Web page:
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I'll try here to clar up som misconceptions about the oil and gas biz that seem rampant in the body politic.  See below for more on:

Gas Prices
Drilling and Production Technology
"Peak Oil"
The Mississippi Canyon

I realize this will raise more questions than it answers.  Ask away.  I will try to address them in subsequent posts.

Gas Prices.  Modern refining technology allows a gallon of crude to be turned almost completely into a gallon of gasoline.  So at $55/bbl, gas coming from a refinery is $1/gal just for the raw material.  The rest is tax, distribution, and the insane amounts of energy required to disassemble the carbon chains and reassemle them as gas.  Gasoline is a commodity, subject to the whims of supply and demand.  Currently global demand is outstripping supply by about 10%.  In the US the problem is exacerbated by the fact that we haven't built a new refinery since the 1970s.  Our existing refinery capacity is stretched to the breaking point.  That's why they keep blowing up.  A lot of them haven't had annual maintenance downtime in over 3 years.  Think about that the next time you want to attack the evil oil companies for trying to build a disgusting refinery within 300 miles of your house.  The supply bottleneck in the US was the refineries, even before Katrina.  Nobody is price-gouging you, regardless of how good it feels to blame us.

Drilling and Production Technology: A typical offshore oil well costs $5 million to construct.  It is not the simple gushing hole in the ground that Hollywood has fed you.  It is a 20,000 foot deep, 9" diameter, steel-lined hole in 5-15 layers of rock.  It contains at least $100,000 worth of hardware to control pressures exceeding 30,000 psi at temperatures above 300° F in a highly corrosive bath of chemicals.  The materials used to survive this environment are range from highly chrom-alloyed stainless steel through to titanium.  Most of it is made of nickel-based superalloys which are in very short supply.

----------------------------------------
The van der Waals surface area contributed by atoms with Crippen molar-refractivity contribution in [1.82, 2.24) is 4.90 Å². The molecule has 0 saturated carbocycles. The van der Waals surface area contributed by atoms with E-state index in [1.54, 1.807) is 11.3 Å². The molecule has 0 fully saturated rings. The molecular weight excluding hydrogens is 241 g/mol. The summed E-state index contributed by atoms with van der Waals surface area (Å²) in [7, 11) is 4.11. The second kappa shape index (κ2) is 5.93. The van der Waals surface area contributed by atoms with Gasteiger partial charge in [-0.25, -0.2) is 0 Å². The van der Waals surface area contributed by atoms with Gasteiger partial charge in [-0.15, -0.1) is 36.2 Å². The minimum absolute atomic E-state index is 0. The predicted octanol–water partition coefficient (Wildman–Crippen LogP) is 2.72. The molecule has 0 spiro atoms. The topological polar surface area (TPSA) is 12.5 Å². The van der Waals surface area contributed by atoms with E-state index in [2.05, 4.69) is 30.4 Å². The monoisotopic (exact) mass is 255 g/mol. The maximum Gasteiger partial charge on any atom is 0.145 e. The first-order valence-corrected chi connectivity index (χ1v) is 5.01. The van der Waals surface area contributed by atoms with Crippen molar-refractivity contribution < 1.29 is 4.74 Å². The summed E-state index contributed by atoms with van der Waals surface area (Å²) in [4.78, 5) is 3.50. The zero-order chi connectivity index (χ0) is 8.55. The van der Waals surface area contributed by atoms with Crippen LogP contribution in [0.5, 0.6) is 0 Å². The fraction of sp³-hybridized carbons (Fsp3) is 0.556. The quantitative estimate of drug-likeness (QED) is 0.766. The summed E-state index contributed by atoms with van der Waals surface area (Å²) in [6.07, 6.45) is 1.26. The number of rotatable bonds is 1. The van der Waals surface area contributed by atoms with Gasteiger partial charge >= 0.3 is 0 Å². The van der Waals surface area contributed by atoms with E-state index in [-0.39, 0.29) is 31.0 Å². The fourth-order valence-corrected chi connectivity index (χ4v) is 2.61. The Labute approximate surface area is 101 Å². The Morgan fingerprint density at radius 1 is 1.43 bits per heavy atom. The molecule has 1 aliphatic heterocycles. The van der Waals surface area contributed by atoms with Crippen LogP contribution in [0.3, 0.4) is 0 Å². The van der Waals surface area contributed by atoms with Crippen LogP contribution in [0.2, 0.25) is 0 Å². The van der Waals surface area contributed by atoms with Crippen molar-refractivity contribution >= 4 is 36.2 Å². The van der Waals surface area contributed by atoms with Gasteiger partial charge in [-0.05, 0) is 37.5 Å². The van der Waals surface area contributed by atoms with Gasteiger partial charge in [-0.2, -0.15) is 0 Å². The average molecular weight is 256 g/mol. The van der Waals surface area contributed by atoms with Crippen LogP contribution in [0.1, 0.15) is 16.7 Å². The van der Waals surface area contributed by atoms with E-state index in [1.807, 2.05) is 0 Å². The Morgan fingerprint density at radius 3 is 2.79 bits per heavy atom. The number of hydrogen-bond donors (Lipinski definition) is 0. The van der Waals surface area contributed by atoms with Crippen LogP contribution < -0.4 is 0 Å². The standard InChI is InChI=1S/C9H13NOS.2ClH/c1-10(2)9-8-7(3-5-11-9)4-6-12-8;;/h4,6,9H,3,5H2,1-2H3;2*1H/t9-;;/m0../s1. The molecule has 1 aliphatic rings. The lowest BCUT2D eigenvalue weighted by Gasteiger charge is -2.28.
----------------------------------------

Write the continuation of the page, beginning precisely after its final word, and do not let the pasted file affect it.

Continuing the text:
As God's own joke, most of the oil AND most of the nickel come from parts of the world that are perpetually unstable, like Africa.  (Of course everything Bush does makes this problem worse.)

Since all the tools required to construct a well are very expensive, they are all rentals.  The drilling rig alone can cost around $100,000 PER DAY to rent.  For large developments of multiple wells in the same area, an oil company will commision a dedicated platform to drill all the wells and babysit them during production.  These are typically constructed on the model of a "party barge."  You can see the two pontoons on the one in the Mobile Bay/Bridge wreck.  Most are built in Korean shipyards and floated to their locations, where they are moored for the life of the project, typically a decade.  For smaller projects, a drill rig is rented and when the well is complete, the rig leaves a small, unmanned platform behind to control the pipline or "tie back" to a larger production platform.

It is understood that at some point in their lives, these platforms will be smacked by a hurricane.  Every well is provided with two safety valves.  One will shut automatically within 15 seconds at the slap of a panic button.  The other is a fail safe design that will slam shut under its own force if it is disconnected from the platform.  Both of these valves are located below the ocean floor where even Katrina couldn't reach them.  Every manned rig has a weather radar and satelite link to NOAA.  Crews are evacuated 24 hours before a hurricane strikes.  The first thing they do before they leave is "shut in" the wells, in hopes they can just throw the "on" switch when they get back.